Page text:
PIXEL PARK – Reid Bergsund, Ryn Burns and Cassie Zhang—This group wanted to explore ways to improve the human-environment interface in urban settings, and spent their fieldwork exploring people’s relation to green space. They found that green space projects tend to be expensive, politically difficult to create and maintain, and concentrated in ways that benefit a privileged few who live close to them. They wanted to think of urban space as distributed ‘pixels’ and integrate it in small ways into the urban environment. The tiny planters fit into almost any space. They have air quality sensors in them that speak to an app that allows cities to map air quality throughout, to visualize trends in air quality, warn citizens with health problems to avoid problem areas and encourage joggers to find clean air routes.

MOTIVATING FITNESS – Imagine wearing headphones that could sense your heart rate and body temperature while you’re working out and adjust your playlist accordingly.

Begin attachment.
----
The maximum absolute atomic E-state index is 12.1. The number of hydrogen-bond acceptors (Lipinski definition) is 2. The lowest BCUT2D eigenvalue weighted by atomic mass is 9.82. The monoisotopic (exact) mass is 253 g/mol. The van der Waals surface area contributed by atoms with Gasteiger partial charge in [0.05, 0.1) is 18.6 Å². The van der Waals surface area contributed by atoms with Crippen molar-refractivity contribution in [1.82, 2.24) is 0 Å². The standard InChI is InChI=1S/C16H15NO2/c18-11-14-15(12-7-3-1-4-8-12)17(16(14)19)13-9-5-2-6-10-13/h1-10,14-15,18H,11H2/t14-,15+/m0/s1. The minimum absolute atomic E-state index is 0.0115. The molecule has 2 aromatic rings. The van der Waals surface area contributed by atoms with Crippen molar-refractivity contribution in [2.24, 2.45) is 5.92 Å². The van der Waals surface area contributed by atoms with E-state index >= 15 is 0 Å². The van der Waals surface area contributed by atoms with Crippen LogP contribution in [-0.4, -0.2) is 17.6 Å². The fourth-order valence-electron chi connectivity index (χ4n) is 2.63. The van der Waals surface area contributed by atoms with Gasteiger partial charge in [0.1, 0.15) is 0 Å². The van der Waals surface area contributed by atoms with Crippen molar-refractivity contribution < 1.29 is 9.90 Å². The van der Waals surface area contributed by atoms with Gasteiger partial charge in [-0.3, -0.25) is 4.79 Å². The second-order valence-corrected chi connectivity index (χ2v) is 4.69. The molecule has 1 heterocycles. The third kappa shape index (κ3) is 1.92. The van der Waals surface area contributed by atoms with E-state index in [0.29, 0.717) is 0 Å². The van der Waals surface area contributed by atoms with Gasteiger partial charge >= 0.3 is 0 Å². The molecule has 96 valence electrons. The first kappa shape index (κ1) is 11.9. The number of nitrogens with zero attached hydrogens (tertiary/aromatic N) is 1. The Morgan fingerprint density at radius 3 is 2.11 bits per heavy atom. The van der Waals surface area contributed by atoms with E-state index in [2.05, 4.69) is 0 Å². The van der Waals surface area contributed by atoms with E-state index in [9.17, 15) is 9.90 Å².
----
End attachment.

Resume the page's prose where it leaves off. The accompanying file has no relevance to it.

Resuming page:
- Anne Liu, Elizabeth Lenczowski, Micah Stone and Alyx Daly—This team was initially interested in understanding the diverse ways people are motivated to stay fit. They ended up creating playful workout headphones that sense your heart rate and body temperature and adjust your music playlist accordingly. If your heart rate gets low, their demo plays ‘Eye of the Tiger’ to pump you up, and if it gets high, it plays ‘Enya’.


2011 Student Work

POLITOSCAPE makes it easy and convenient to explore the spectrum of political views by helping people identify and diversify their media ‘echo chamber’. This team united around the issue that, in a world where we increasingly consume information that corresponds to what we already find interesting, people are getting narrower in their views. This is likely to have broader educational, social and political ramifications that we do not yet fully understand. This group is building an algorithm that helps people identify and diversify their info/media consumption ‘echo chamber’. They are working on an algorithm and associated applications that can suggest alternative, quality viewpoints and information to users, and focusing their product on the upcoming 2012 election year. Politoscape  actively continued to develop beyond the classroom. They were accepted for residence in the Harvard Innovation Lab in early 2012,  went on to win the Institute of Politics Gov 2.0 competition for the “most innovative idea to reshape American civic life”. Read more in this article on Politoscape.